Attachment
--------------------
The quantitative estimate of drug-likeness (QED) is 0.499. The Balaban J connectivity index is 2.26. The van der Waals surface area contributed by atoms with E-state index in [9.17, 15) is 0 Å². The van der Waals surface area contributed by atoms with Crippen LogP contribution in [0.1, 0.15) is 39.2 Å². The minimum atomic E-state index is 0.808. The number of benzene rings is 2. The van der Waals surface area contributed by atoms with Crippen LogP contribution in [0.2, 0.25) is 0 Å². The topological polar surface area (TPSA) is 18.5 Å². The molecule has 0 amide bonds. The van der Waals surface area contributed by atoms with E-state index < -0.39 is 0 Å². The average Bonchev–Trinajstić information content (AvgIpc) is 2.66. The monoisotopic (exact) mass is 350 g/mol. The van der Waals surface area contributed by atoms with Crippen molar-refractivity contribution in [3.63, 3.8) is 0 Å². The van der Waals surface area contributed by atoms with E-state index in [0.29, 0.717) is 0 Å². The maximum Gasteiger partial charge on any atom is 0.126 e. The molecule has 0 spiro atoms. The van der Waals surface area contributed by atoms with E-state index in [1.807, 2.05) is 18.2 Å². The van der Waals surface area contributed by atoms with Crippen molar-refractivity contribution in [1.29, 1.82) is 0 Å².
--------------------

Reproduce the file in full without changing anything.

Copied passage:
The quantitative estimate of drug-likeness (QED) is 0.499. The Balaban J connectivity index is 2.26. The van der Waals surface area contributed by atoms with E-state index in [9.17, 15) is 0 Å². The van der Waals surface area contributed by atoms with Crippen LogP contribution in [0.1, 0.15) is 39.2 Å². The minimum atomic E-state index is 0.808. The number of benzene rings is 2. The van der Waals surface area contributed by atoms with Crippen LogP contribution in [0.2, 0.25) is 0 Å². The topological polar surface area (TPSA) is 18.5 Å². The molecule has 0 amide bonds. The van der Waals surface area contributed by atoms with E-state index < -0.39 is 0 Å². The average Bonchev–Trinajstić information content (AvgIpc) is 2.66. The monoisotopic (exact) mass is 350 g/mol. The van der Waals surface area contributed by atoms with Crippen molar-refractivity contribution in [3.63, 3.8) is 0 Å². The van der Waals surface area contributed by atoms with E-state index in [0.29, 0.717) is 0 Å². The maximum Gasteiger partial charge on any atom is 0.126 e. The molecule has 0 spiro atoms. The van der Waals surface area contributed by atoms with E-state index in [1.807, 2.05) is 18.2 Å². The van der Waals surface area contributed by atoms with Crippen molar-refractivity contribution in [1.29, 1.82) is 0 Å².